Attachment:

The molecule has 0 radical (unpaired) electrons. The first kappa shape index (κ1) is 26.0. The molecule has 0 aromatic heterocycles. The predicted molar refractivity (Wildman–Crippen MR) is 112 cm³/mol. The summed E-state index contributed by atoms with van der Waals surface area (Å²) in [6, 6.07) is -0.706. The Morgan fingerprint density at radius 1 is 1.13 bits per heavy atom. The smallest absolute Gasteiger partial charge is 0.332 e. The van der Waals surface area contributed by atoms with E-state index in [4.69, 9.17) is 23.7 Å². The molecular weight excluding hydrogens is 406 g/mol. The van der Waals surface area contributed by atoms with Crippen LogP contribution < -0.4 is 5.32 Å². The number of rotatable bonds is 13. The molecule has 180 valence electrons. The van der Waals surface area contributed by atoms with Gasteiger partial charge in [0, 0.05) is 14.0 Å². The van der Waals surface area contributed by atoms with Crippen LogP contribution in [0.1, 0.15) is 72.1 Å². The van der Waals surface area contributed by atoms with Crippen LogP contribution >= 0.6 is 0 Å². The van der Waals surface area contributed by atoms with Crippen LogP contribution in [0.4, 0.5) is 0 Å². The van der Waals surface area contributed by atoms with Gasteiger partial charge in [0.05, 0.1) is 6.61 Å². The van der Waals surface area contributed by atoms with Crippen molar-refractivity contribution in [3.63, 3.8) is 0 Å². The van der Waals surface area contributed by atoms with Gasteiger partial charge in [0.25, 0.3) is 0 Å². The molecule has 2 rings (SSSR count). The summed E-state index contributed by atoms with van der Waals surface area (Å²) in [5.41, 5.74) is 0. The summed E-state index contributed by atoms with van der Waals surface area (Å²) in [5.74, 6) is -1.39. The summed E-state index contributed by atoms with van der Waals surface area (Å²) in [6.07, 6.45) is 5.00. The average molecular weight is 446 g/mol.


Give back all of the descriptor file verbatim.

The molecule has 0 radical (unpaired) electrons. The first kappa shape index (κ1) is 26.0. The molecule has 0 aromatic heterocycles. The predicted molar refractivity (Wildman–Crippen MR) is 112 cm³/mol. The summed E-state index contributed by atoms with van der Waals surface area (Å²) in [6, 6.07) is -0.706. The Morgan fingerprint density at radius 1 is 1.13 bits per heavy atom. The smallest absolute Gasteiger partial charge is 0.332 e. The van der Waals surface area contributed by atoms with E-state index in [4.69, 9.17) is 23.7 Å². The molecular weight excluding hydrogens is 406 g/mol. The van der Waals surface area contributed by atoms with Crippen LogP contribution < -0.4 is 5.32 Å². The number of rotatable bonds is 13. The molecule has 180 valence electrons. The van der Waals surface area contributed by atoms with Gasteiger partial charge in [0, 0.05) is 14.0 Å². The van der Waals surface area contributed by atoms with Crippen LogP contribution in [0.1, 0.15) is 72.1 Å². The van der Waals surface area contributed by atoms with Crippen LogP contribution >= 0.6 is 0 Å². The van der Waals surface area contributed by atoms with Crippen LogP contribution in [0.4, 0.5) is 0 Å². The van der Waals surface area contributed by atoms with Gasteiger partial charge in [0.05, 0.1) is 6.61 Å². The van der Waals surface area contributed by atoms with Crippen molar-refractivity contribution in [3.63, 3.8) is 0 Å². The van der Waals surface area contributed by atoms with Gasteiger partial charge in [0.25, 0.3) is 0 Å². The molecule has 2 rings (SSSR count). The summed E-state index contributed by atoms with van der Waals surface area (Å²) in [5.41, 5.74) is 0. The summed E-state index contributed by atoms with van der Waals surface area (Å²) in [5.74, 6) is -1.39. The summed E-state index contributed by atoms with van der Waals surface area (Å²) in [6.07, 6.45) is 5.00. The average molecular weight is 446 g/mol.